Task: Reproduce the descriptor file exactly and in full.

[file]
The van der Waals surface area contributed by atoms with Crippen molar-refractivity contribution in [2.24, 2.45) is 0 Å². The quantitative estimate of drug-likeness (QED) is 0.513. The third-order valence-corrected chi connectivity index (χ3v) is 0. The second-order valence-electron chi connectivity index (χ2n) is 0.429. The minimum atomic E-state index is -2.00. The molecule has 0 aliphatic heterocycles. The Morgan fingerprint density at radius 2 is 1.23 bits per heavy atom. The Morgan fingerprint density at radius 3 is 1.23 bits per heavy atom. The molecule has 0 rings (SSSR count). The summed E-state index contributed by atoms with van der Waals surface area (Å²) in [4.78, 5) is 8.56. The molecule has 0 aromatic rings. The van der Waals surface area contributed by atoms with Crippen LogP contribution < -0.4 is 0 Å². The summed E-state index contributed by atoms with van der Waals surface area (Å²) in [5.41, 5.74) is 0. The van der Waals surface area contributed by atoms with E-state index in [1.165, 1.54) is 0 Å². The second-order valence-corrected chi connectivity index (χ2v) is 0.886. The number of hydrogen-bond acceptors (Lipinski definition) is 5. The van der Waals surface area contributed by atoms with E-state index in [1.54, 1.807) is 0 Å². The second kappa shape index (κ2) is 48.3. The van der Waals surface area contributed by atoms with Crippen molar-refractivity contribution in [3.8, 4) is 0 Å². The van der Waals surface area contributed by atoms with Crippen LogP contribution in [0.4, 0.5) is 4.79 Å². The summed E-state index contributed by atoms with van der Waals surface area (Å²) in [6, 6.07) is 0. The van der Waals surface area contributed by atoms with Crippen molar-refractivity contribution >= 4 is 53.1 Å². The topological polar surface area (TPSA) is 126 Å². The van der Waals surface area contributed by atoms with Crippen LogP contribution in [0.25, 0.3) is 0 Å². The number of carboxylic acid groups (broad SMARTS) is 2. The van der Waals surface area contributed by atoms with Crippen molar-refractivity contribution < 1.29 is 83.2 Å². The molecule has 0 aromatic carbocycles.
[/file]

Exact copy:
The van der Waals surface area contributed by atoms with Crippen molar-refractivity contribution in [2.24, 2.45) is 0 Å². The quantitative estimate of drug-likeness (QED) is 0.513. The third-order valence-corrected chi connectivity index (χ3v) is 0. The second-order valence-electron chi connectivity index (χ2n) is 0.429. The minimum atomic E-state index is -2.00. The molecule has 0 aliphatic heterocycles. The Morgan fingerprint density at radius 2 is 1.23 bits per heavy atom. The Morgan fingerprint density at radius 3 is 1.23 bits per heavy atom. The molecule has 0 rings (SSSR count). The summed E-state index contributed by atoms with van der Waals surface area (Å²) in [4.78, 5) is 8.56. The molecule has 0 aromatic rings. The van der Waals surface area contributed by atoms with Crippen LogP contribution < -0.4 is 0 Å². The summed E-state index contributed by atoms with van der Waals surface area (Å²) in [5.41, 5.74) is 0. The van der Waals surface area contributed by atoms with E-state index in [1.165, 1.54) is 0 Å². The second-order valence-corrected chi connectivity index (χ2v) is 0.886. The number of hydrogen-bond acceptors (Lipinski definition) is 5. The van der Waals surface area contributed by atoms with E-state index in [1.54, 1.807) is 0 Å². The second kappa shape index (κ2) is 48.3. The van der Waals surface area contributed by atoms with Crippen molar-refractivity contribution in [3.8, 4) is 0 Å². The van der Waals surface area contributed by atoms with Crippen LogP contribution in [0.4, 0.5) is 4.79 Å². The summed E-state index contributed by atoms with van der Waals surface area (Å²) in [6, 6.07) is 0. The van der Waals surface area contributed by atoms with Crippen molar-refractivity contribution >= 4 is 53.1 Å². The topological polar surface area (TPSA) is 126 Å². The van der Waals surface area contributed by atoms with Crippen LogP contribution in [0.25, 0.3) is 0 Å². The number of carboxylic acid groups (broad SMARTS) is 2. The van der Waals surface area contributed by atoms with Crippen molar-refractivity contribution < 1.29 is 83.2 Å². The molecule has 0 aromatic carbocycles.